Survivor Story: She Left Everything Behind to Start Over

Submitted by: *Patty, Survivor

Some areas of the world are so remote that they can only be reached by plane. Residents in these villages are often self-reliant, resilient, and close with others in their community. In some ways, their survival may depend upon it.

While some may find this lifestyle peaceful, there is a dark side to the traumas that occur. Victims and survivors are often cut off from resources that could save their lives, and the community does not always respond favorably when an abuser is arrested. Survivor Patty shares her experience of surviving – and fleeing – domestic violence in a remote village. Find out about the measures she took to protect herself, how that impacted her life, and where she is now.

I left a remote village in 1997. My husband had gotten drunk and tried to kill me – again. It was hard to leave a village I had lived in for so many years. When we married, I was just 21; I am now 66.

During the years I lived in the village, I saw more violence against women and children than I can tell about. We were a one-hour flight away from any doctor, grocery store, and even law enforcement. If you had your husband arrested, the village would shun you. We did not have running water and had to cut our own wood for heat or cooking. It made you very vulnerable, especially mothers.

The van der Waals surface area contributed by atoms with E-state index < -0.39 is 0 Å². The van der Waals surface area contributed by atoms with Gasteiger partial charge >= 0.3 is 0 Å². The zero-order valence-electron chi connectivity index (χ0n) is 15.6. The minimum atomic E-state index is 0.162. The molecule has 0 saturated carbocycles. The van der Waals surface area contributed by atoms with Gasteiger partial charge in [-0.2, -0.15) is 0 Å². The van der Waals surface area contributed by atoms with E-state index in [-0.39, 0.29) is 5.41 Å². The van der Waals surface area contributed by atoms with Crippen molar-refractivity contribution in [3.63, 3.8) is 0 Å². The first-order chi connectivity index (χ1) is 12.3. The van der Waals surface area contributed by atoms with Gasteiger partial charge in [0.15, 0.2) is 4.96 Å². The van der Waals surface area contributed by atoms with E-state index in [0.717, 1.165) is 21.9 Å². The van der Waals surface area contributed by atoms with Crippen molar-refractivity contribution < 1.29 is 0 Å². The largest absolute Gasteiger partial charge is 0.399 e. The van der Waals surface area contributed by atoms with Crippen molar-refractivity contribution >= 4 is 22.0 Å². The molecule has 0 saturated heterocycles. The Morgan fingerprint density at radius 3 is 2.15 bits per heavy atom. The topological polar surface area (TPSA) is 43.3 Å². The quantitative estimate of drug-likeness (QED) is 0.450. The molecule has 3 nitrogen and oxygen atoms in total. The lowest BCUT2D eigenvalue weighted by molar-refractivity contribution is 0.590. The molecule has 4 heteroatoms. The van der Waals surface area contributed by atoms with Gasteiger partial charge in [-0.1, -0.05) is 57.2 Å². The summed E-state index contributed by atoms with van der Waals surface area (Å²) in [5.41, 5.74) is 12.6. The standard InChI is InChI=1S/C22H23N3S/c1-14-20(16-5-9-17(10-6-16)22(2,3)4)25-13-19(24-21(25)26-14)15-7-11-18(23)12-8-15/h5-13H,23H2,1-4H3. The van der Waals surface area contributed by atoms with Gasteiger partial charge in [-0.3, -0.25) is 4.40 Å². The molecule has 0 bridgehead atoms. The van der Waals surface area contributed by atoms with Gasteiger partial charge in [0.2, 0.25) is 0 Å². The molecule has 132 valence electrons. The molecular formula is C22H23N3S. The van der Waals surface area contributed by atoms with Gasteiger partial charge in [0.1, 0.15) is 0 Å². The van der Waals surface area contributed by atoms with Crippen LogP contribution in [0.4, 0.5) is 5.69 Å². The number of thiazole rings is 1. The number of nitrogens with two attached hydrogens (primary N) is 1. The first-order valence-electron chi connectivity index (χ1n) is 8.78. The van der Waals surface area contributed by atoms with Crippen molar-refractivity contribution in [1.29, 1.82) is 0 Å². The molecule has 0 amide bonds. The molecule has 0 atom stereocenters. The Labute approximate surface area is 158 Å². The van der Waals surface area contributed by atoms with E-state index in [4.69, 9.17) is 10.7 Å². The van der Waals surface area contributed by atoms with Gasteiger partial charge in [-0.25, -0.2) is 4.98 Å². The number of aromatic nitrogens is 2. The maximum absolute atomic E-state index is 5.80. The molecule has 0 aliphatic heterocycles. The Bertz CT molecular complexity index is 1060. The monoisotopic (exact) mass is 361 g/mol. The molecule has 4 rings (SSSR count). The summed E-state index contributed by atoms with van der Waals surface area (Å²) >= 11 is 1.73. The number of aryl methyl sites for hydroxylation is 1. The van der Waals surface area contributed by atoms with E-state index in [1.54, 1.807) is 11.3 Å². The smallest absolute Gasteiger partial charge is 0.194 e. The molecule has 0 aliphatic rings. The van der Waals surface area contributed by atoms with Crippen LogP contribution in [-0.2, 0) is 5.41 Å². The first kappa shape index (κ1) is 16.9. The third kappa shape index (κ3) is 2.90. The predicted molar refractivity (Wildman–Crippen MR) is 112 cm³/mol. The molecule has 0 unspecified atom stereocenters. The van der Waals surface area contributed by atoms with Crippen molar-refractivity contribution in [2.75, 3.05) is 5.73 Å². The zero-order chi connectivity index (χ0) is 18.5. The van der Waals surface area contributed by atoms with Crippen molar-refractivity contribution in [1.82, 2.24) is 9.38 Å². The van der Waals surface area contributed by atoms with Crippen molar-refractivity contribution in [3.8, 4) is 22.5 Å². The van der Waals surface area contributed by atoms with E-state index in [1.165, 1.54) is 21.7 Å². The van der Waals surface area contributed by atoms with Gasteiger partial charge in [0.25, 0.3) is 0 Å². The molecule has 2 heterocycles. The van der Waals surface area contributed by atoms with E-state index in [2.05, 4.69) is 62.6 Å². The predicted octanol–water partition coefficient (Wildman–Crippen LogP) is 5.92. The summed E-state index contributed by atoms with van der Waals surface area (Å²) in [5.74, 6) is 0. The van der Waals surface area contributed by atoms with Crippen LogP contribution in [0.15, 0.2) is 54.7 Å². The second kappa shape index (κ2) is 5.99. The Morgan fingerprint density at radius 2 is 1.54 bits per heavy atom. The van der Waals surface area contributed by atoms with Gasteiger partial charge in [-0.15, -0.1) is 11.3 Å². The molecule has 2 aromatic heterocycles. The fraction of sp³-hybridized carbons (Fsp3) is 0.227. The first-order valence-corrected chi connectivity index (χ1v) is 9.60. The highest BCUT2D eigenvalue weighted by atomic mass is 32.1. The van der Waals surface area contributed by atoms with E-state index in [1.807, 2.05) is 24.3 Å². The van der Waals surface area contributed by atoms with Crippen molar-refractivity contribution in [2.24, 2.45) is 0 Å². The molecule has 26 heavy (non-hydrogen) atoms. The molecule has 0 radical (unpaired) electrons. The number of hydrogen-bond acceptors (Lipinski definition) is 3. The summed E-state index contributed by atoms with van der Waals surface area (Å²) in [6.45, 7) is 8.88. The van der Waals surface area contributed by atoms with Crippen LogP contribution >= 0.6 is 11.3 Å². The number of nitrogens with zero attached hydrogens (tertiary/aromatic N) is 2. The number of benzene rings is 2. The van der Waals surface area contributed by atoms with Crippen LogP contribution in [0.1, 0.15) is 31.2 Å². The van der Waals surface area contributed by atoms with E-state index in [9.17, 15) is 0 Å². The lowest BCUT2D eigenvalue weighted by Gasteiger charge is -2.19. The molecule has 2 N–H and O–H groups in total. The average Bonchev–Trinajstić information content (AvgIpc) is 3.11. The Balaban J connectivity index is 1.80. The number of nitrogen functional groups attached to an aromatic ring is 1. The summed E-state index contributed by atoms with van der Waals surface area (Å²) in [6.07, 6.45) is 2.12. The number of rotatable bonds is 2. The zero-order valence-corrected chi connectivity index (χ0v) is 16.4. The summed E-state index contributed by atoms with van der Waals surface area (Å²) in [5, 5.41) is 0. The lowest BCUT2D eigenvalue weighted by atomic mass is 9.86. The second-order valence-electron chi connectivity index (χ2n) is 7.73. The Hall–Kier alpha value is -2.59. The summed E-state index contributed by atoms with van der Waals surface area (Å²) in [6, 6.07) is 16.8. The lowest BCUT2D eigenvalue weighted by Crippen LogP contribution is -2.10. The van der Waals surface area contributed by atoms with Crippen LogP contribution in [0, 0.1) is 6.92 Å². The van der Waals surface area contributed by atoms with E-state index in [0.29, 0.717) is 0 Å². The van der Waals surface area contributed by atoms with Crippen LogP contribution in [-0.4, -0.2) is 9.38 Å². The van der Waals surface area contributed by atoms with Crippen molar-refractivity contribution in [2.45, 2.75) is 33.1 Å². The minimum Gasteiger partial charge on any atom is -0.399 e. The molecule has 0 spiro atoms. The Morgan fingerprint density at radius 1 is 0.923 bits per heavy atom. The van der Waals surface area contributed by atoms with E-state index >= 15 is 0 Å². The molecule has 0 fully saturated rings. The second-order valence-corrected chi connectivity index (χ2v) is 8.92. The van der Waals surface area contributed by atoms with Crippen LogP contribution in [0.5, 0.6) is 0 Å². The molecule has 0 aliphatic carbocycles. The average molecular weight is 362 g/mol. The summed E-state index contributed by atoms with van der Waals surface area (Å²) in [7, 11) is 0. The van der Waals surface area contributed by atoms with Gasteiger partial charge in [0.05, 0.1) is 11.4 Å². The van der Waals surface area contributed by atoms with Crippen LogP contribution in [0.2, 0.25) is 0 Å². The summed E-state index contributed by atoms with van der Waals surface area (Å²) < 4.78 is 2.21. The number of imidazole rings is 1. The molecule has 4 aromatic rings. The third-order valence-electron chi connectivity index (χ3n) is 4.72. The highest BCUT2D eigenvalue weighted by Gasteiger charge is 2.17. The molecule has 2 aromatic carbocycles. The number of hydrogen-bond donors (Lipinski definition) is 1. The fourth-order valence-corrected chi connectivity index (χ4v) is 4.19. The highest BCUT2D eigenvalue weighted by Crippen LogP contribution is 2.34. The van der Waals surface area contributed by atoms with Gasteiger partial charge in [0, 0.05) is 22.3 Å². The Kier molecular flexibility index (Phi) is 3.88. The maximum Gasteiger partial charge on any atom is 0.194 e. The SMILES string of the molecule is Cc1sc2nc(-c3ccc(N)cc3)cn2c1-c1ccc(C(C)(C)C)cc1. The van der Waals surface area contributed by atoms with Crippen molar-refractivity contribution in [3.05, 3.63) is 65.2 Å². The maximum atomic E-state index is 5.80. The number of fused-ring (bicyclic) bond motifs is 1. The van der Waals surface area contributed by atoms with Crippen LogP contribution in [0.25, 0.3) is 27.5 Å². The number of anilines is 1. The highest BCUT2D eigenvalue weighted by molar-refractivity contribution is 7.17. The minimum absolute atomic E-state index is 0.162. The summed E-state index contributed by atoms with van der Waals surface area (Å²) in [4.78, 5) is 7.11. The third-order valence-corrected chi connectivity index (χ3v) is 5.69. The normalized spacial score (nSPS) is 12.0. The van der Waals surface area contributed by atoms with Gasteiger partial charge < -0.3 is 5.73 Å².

I arrived in the Pacific Northwest and felt like someone from another planet. I found work, and I have been out of the shelter and have had a job for over twenty years now. They had to change my social security number and my name, and they sealed it. All the work history I previously had, earnings toward social security, and retirement were lost.

To this day, I live alone. I have PTSD and, consequently, I do not trust anyone enough to sleep in shared housing. While I have worked through a lot, I have new problems to overcome in order to survive, as well as health issues that developed from past abuse.

My best advice to other survivors: set goals every week. Do not sit idle for very long, because it helps depression take root and does nothing to help you survive later. Be careful how much information you share with others. Learn to make good decisions with research to back you up.

The more you succeed, the more you will believe in your ability to succeed. I must say that God has held my hand through so much, and I realize prayer is for me.

*Survivor’s name has been changed to protect her identity.

**If you or someone you know is in an abusive relationship, there is help. You can visit the Break the Silence website at www.breakthesilencedv.org, chat with one of our helpline advocates at 855-287-1777, or send a private message through our Facebook page.

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